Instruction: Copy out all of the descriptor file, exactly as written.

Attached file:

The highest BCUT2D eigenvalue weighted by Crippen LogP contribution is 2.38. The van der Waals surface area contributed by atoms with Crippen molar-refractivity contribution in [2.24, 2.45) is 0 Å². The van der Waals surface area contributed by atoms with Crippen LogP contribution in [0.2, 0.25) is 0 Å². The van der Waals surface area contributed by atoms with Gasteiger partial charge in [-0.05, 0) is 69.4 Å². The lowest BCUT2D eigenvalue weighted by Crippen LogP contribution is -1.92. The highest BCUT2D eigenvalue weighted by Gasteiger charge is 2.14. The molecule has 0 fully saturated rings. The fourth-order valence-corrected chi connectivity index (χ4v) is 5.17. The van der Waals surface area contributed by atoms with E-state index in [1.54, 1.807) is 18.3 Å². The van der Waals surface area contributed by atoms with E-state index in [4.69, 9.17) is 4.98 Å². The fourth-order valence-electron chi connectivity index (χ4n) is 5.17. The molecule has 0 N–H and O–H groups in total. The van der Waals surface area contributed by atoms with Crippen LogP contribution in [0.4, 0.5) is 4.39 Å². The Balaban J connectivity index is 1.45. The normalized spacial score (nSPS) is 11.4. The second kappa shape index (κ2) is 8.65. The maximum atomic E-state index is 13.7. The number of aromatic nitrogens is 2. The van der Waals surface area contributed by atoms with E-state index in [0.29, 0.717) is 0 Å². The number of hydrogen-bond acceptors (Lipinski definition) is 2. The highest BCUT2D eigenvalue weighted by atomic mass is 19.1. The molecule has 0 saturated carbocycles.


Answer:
The highest BCUT2D eigenvalue weighted by Crippen LogP contribution is 2.38. The van der Waals surface area contributed by atoms with Crippen molar-refractivity contribution in [2.24, 2.45) is 0 Å². The van der Waals surface area contributed by atoms with Crippen LogP contribution in [0.2, 0.25) is 0 Å². The van der Waals surface area contributed by atoms with Gasteiger partial charge in [-0.05, 0) is 69.4 Å². The lowest BCUT2D eigenvalue weighted by Crippen LogP contribution is -1.92. The highest BCUT2D eigenvalue weighted by Gasteiger charge is 2.14. The molecule has 0 fully saturated rings. The fourth-order valence-corrected chi connectivity index (χ4v) is 5.17. The van der Waals surface area contributed by atoms with E-state index in [1.54, 1.807) is 18.3 Å². The van der Waals surface area contributed by atoms with E-state index in [4.69, 9.17) is 4.98 Å². The fourth-order valence-electron chi connectivity index (χ4n) is 5.17. The molecule has 0 N–H and O–H groups in total. The van der Waals surface area contributed by atoms with Crippen LogP contribution in [0.4, 0.5) is 4.39 Å². The Balaban J connectivity index is 1.45. The normalized spacial score (nSPS) is 11.4. The second kappa shape index (κ2) is 8.65. The maximum atomic E-state index is 13.7. The number of aromatic nitrogens is 2. The van der Waals surface area contributed by atoms with E-state index in [0.29, 0.717) is 0 Å². The number of hydrogen-bond acceptors (Lipinski definition) is 2. The highest BCUT2D eigenvalue weighted by atomic mass is 19.1. The molecule has 0 saturated carbocycles.